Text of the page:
N.H. debates cut; candidate unaware

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CONCORD ABC News on Tuesday reminded Republican presidential hopefuls that its October debate in New Hampshire had been canceled after presidential hopeful Fred Thompson on Monday pledged to participate.

The network told Republicans it had canceled the Oct. 14 debate in Manchester, but would go ahead with plans for a January debate in the key early voting state.

"Although we had believed it was thoroughly communicated to each of your campaigns some time ago, we would like to make sure there is no confusion," ABC wrote to campaigns on Tuesday afternoon.

Thompson campaign manager Bill Lacy sent a memo on Monday that announced the former Tennessee senator would participate in three October debates, including the New Hampshire one. Thompson skipped a debate in Durham this month and instead appeared on "The Tonight Show With Jay Leno" in Los Angeles to launch his campaign. The move left many in New Hampshire with an uneasiness about the "Law & Order" star's commitment to the early voting states.

Thompson sought to quiet those concerns by joining Manchester's Oct. 14 debate. But the debate had long ago been canceled along with a planned Democrats' debate on Oct. 21 because sponsors ABC News, WMUR-TV and the New Hampshire Union Leader were reluctant to have a debate for Republicans with no matching one for Democrats.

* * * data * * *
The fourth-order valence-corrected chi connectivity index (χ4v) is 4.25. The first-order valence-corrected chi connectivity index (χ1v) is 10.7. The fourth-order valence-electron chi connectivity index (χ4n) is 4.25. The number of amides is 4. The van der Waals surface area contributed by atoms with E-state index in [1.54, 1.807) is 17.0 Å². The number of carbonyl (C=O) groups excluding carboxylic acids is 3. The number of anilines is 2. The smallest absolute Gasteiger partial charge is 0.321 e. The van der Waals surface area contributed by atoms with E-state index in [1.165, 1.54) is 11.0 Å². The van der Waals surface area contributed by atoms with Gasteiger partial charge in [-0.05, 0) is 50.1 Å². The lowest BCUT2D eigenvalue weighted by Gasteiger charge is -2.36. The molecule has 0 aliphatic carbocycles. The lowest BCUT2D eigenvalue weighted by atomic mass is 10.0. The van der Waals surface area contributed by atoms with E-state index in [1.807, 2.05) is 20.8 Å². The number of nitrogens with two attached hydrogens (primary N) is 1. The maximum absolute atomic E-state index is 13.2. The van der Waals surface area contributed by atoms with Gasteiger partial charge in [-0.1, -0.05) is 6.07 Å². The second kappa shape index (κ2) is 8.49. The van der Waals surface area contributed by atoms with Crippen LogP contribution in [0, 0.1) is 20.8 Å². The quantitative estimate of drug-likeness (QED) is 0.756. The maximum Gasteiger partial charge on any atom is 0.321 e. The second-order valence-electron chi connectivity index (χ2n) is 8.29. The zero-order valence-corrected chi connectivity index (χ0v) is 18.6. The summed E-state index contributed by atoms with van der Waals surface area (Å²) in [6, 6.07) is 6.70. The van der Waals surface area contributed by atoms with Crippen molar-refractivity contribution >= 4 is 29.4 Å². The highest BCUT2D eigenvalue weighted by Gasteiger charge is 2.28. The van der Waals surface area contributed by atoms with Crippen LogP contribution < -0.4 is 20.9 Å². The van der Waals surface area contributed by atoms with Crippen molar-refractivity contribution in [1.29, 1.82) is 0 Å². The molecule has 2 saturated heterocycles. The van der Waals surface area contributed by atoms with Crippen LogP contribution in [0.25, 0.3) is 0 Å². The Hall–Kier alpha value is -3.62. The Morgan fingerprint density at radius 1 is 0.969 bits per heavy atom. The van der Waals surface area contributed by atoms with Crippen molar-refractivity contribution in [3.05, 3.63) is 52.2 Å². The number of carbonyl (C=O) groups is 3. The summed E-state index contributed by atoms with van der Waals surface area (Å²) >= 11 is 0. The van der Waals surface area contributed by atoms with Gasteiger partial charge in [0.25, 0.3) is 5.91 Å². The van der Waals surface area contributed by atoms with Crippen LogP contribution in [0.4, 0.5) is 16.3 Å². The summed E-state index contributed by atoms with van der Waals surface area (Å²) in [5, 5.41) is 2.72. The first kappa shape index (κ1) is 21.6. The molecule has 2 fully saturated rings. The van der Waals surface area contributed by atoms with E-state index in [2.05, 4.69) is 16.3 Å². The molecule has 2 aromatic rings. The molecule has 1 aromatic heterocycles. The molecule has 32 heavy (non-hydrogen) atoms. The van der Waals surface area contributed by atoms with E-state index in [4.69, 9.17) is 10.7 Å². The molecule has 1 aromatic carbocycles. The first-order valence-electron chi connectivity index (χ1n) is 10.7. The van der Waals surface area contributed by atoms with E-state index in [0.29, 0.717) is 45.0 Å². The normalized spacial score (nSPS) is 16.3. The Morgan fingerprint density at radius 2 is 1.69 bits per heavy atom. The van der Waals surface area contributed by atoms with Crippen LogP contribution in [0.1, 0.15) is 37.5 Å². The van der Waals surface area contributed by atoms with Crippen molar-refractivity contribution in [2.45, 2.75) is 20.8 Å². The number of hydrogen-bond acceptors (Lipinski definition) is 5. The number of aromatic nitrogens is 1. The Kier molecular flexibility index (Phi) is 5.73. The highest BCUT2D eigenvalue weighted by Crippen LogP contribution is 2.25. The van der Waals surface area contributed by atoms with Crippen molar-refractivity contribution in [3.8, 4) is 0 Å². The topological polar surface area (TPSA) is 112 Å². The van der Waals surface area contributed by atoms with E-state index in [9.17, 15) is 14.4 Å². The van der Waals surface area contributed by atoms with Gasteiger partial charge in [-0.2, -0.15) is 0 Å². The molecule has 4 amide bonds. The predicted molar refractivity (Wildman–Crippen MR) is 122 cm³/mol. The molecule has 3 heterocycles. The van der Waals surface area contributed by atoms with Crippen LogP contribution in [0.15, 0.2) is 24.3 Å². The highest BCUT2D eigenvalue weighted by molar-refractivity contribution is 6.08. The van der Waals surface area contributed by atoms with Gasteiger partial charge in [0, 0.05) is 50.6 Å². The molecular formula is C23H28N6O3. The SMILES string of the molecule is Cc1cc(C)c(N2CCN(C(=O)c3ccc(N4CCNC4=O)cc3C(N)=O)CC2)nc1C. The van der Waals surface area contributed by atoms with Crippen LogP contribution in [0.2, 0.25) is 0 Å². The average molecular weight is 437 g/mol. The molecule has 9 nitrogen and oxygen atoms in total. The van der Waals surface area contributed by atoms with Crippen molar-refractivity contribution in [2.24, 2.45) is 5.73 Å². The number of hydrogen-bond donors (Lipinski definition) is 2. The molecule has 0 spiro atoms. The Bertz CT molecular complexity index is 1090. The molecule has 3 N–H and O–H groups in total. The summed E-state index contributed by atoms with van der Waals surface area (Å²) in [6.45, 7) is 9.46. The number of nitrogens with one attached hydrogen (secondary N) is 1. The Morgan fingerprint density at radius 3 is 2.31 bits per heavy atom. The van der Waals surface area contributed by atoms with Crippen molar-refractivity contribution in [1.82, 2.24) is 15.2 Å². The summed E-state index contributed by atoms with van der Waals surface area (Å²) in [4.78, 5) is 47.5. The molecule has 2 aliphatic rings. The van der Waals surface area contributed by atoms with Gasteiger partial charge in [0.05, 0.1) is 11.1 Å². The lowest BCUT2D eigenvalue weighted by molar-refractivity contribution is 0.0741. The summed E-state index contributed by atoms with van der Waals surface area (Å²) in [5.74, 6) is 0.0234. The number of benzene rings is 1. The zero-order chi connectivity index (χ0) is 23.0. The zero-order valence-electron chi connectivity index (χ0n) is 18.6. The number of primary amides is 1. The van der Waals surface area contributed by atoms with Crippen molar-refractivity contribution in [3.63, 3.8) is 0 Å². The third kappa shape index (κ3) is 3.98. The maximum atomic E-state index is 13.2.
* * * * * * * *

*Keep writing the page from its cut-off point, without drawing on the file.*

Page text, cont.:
National Democrats have clamped down on sanctioned events to rein in serial debates and forums. The top-polling candidates have said they will participate only in Democratic National Committee-sanctioned events, giving them a pass to avoid the round-robin events their lesser known rivals use for exposure, including the Oct. 21 event.

Instead, the party has sanctioned a debate on Oct. 30 in Philadelphia, said DNC spokesman Damien LaVera.

"When the DNC didn't sanction our debates ... the debates went away," said WMUR news director Andrew Vrees. "We weren't going to do a Republican debate without a Democratic debate."

Thompson still hopes the Republicans will be on stage in New Hampshire.

"We hope that WMUR and the Union Leader get together for a debate and if they do, we'll be there," said Thompson spokesman Todd Harris.

The crowded schedule has been a source of frustration for many campaigns. Sen. Barack Obama's campaign manager, David Plouffe, said earlier that his candidate "simply cannot continue to hopscotch from forum to forum and run a campaign true to the bottom-up movement for change that propelled Barack into this race." It's a sentiment that other campaigns have shared privately.

This isn't the first difficulty New Hampshire has faced when scheduling debates. In April, WMUR-TV, the Union Leader and CNN had to postpone events because better known candidates weren't coming. Instead, they had the debates in June with the full roster of declared candidates.

Thompson's remaining debate schedule included debates on Oct. 9 in Dearborn, Mich., and on Oct. 21 in Orlando, Fla.